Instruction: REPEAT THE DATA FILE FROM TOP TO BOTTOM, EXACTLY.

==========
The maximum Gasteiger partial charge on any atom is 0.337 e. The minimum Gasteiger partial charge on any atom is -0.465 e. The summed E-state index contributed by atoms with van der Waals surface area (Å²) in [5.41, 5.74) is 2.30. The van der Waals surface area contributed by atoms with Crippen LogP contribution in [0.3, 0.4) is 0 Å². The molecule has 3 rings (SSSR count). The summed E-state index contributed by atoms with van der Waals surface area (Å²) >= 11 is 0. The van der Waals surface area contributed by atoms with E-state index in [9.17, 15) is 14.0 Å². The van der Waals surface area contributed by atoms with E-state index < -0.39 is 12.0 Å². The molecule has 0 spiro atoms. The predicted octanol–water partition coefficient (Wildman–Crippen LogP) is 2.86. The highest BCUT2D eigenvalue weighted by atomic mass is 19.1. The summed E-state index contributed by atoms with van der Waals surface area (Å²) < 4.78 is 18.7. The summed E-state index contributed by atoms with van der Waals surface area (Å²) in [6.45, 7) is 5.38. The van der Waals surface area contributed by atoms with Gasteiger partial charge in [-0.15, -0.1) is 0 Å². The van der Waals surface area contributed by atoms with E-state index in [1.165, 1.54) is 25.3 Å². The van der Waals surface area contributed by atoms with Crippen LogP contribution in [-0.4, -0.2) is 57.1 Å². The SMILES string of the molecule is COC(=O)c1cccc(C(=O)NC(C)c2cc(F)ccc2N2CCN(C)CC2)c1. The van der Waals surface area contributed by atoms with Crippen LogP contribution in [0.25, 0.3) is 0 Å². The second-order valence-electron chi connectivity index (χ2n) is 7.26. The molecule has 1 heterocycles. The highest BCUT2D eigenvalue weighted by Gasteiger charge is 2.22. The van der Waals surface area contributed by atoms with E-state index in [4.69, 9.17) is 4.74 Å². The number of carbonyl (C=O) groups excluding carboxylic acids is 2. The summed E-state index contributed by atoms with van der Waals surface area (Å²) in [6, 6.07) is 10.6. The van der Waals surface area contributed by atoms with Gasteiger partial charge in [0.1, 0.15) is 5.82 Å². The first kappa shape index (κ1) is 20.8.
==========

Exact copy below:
The maximum Gasteiger partial charge on any atom is 0.337 e. The minimum Gasteiger partial charge on any atom is -0.465 e. The summed E-state index contributed by atoms with van der Waals surface area (Å²) in [5.41, 5.74) is 2.30. The van der Waals surface area contributed by atoms with Crippen LogP contribution in [0.3, 0.4) is 0 Å². The molecule has 3 rings (SSSR count). The summed E-state index contributed by atoms with van der Waals surface area (Å²) >= 11 is 0. The van der Waals surface area contributed by atoms with E-state index in [9.17, 15) is 14.0 Å². The van der Waals surface area contributed by atoms with E-state index < -0.39 is 12.0 Å². The molecule has 0 spiro atoms. The predicted octanol–water partition coefficient (Wildman–Crippen LogP) is 2.86. The highest BCUT2D eigenvalue weighted by atomic mass is 19.1. The summed E-state index contributed by atoms with van der Waals surface area (Å²) < 4.78 is 18.7. The summed E-state index contributed by atoms with van der Waals surface area (Å²) in [6.45, 7) is 5.38. The van der Waals surface area contributed by atoms with Gasteiger partial charge in [-0.15, -0.1) is 0 Å². The van der Waals surface area contributed by atoms with E-state index in [1.165, 1.54) is 25.3 Å². The van der Waals surface area contributed by atoms with Crippen LogP contribution in [-0.4, -0.2) is 57.1 Å². The SMILES string of the molecule is COC(=O)c1cccc(C(=O)NC(C)c2cc(F)ccc2N2CCN(C)CC2)c1. The van der Waals surface area contributed by atoms with Crippen LogP contribution in [0.25, 0.3) is 0 Å². The second-order valence-electron chi connectivity index (χ2n) is 7.26. The molecule has 1 heterocycles. The highest BCUT2D eigenvalue weighted by Gasteiger charge is 2.22. The van der Waals surface area contributed by atoms with E-state index in [4.69, 9.17) is 4.74 Å². The number of carbonyl (C=O) groups excluding carboxylic acids is 2. The summed E-state index contributed by atoms with van der Waals surface area (Å²) in [6, 6.07) is 10.6. The van der Waals surface area contributed by atoms with Gasteiger partial charge in [0.1, 0.15) is 5.82 Å². The first kappa shape index (κ1) is 20.8.